First, the bad news: When I'm using even a relatively simple application like TextEdit, there are over 75 possible keyboard shortcuts I could press. I'm including here not just menu commands belonging to TextEdit itself, but shortcuts inserted into the Services menu by applications scattered all over my hard disk, plus system-wide global keyboard shortcuts enabled by the system and by various preference panes and faceless background applications.
Who on earth can memorize 75 keyboard shortcuts? How is anyone supposed to deal with this? And of course, things change radically each time I switch from one application to another. Some applications have literally hundreds of keyboard shortcuts! As a result, I find myself resorting to menus much more than to keyboard shortcuts; and even then, I'm frequently confused when I do try a keyboard shortcut and some utterly unexpected, surprising thing happens (typically because I got it wrong, and some service or global shortcut responded).
Okay, now the good news: Ergonis Software's now knows about most of these keyboard shortcuts. You remember KeyCue, right? I reviewed it when it first came out (see " ", 2004-06-04). KeyCue lets me specify a modifier-key combination which, when held down for a while, causes a reminder list of currently available keyboard shortcuts to appear, without my having to hunt through any menus. Then I can proceed to choose one. Not only do I rapidly acquire a muscle-memory for those keyboard shortcuts I use most, but also I learn about keyboard shortcuts I probably wouldn't even have discovered otherwise.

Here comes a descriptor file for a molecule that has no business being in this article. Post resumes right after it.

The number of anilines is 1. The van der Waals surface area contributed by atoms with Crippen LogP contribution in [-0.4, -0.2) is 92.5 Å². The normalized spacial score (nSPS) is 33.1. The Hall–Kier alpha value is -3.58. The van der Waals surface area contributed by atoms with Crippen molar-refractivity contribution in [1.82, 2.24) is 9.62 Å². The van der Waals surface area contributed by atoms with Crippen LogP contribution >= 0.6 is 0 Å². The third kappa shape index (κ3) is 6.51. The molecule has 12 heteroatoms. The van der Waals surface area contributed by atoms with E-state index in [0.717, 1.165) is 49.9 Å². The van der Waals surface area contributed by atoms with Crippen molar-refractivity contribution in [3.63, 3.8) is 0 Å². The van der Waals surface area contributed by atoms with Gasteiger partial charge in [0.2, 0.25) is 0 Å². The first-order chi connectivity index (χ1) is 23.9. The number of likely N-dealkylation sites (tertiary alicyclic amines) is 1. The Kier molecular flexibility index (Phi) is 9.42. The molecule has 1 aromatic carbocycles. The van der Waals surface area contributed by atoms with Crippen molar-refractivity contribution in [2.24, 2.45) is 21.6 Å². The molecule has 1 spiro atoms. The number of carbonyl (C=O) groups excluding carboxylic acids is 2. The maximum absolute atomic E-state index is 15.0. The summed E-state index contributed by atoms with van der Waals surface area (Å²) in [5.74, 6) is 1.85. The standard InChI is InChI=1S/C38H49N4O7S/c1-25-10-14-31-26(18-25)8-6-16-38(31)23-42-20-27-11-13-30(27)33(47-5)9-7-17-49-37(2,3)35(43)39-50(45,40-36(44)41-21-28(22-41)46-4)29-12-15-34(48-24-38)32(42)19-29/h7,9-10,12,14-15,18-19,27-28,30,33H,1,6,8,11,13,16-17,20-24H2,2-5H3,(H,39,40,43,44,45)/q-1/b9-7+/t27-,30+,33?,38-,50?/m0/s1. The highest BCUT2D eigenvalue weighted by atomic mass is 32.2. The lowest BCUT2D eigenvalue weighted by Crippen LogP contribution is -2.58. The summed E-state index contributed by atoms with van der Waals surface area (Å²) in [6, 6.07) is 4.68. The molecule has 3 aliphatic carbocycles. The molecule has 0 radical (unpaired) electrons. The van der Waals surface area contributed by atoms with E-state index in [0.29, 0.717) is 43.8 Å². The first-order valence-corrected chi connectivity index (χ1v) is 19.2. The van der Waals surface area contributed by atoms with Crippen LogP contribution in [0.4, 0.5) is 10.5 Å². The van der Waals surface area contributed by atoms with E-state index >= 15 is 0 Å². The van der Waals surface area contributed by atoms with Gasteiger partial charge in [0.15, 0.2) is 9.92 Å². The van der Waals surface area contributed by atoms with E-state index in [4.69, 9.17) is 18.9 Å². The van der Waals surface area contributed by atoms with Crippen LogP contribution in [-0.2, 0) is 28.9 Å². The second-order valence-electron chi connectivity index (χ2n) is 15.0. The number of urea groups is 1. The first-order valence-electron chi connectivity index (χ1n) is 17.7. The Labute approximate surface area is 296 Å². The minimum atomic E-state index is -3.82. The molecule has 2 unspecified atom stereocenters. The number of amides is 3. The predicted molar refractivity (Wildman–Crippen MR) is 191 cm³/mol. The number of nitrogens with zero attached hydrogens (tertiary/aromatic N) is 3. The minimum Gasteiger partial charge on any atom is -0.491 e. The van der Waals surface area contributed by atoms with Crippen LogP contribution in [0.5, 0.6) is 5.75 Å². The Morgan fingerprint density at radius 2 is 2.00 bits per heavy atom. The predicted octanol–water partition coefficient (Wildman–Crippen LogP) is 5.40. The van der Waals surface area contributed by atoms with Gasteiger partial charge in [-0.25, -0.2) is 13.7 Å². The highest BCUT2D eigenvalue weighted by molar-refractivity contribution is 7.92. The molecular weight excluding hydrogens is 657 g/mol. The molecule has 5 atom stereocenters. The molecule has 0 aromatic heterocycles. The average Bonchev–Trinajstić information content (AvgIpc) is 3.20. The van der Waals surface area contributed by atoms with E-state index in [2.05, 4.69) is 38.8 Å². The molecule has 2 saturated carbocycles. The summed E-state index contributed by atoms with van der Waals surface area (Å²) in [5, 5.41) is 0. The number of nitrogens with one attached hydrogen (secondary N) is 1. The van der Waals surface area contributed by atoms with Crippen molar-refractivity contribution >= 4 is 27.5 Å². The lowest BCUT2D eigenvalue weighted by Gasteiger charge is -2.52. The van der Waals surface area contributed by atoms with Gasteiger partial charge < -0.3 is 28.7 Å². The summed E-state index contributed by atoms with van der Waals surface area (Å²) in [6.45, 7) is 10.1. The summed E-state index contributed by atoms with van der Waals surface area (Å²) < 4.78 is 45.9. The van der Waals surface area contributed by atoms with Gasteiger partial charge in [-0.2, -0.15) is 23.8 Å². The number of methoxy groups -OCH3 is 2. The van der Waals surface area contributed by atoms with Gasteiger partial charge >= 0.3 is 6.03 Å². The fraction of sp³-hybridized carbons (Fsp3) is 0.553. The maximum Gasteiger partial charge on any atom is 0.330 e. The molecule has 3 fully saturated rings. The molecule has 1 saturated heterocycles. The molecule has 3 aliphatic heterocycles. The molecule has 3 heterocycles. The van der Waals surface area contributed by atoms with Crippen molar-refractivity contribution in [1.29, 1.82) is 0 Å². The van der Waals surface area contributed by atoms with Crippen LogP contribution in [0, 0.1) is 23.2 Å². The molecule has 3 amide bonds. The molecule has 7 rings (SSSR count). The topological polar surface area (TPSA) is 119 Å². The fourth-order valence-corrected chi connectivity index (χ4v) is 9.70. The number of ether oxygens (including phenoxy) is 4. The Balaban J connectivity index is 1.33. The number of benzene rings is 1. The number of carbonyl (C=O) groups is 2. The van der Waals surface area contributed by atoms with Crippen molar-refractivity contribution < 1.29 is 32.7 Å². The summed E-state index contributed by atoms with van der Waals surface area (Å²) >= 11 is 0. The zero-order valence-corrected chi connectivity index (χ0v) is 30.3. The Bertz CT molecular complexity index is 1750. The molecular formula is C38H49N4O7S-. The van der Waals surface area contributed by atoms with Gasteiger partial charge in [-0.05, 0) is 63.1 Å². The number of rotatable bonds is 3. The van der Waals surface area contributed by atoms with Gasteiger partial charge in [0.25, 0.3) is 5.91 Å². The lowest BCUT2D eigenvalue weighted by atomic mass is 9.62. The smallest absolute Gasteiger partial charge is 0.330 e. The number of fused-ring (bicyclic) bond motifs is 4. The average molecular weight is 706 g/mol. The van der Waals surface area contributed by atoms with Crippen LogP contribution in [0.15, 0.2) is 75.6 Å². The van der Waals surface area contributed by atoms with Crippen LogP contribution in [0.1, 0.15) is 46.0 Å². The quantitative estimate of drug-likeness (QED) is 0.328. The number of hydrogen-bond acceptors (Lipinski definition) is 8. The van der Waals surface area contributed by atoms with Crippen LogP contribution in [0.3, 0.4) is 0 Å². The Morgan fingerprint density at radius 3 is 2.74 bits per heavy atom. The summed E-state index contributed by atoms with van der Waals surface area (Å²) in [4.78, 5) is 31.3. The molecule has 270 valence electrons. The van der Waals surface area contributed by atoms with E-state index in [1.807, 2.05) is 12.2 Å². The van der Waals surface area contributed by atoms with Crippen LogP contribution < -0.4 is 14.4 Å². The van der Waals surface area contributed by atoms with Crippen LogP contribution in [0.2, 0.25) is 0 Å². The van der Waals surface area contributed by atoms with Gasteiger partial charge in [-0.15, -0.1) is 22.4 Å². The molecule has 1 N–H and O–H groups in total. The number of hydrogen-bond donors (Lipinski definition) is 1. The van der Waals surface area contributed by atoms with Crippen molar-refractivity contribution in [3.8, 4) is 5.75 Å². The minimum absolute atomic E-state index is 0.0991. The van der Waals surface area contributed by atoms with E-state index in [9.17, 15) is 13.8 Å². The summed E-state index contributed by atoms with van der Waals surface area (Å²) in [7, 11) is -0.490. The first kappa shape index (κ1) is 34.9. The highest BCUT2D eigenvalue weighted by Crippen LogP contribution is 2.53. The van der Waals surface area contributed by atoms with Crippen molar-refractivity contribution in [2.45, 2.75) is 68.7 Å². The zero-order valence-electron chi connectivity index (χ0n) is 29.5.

In that original review, I wrote: "What I really want is a cheat sheet that lets me see and choose from all of an application's menu items, whether or not they have shortcuts, and I'd also like a cheat sheet showing all the global hot keys that various applications have installed." Ergonis has now responded to the second wish on that list. KeyCue 4.4 knows about at least some global hotkeys. I say "some" because it is easy to find global hotkeys of which KeyCue knows nothing. For example, on my machine, Command-Control-Option-T toggles on and off, and Command-Control-Option-W summons the  window list; but KeyCue's cheat sheet doesn't list those. Still, the improvement in this version, together with the previous version which introduced user customization of the modifier key-combination that activates the KeyCue window, is palpable and very welcome.
A single-machine KeyCue license is 19.99 euros. It requires Mac OS X 10.4 Tiger or later, and there's a 1.1 MB trial.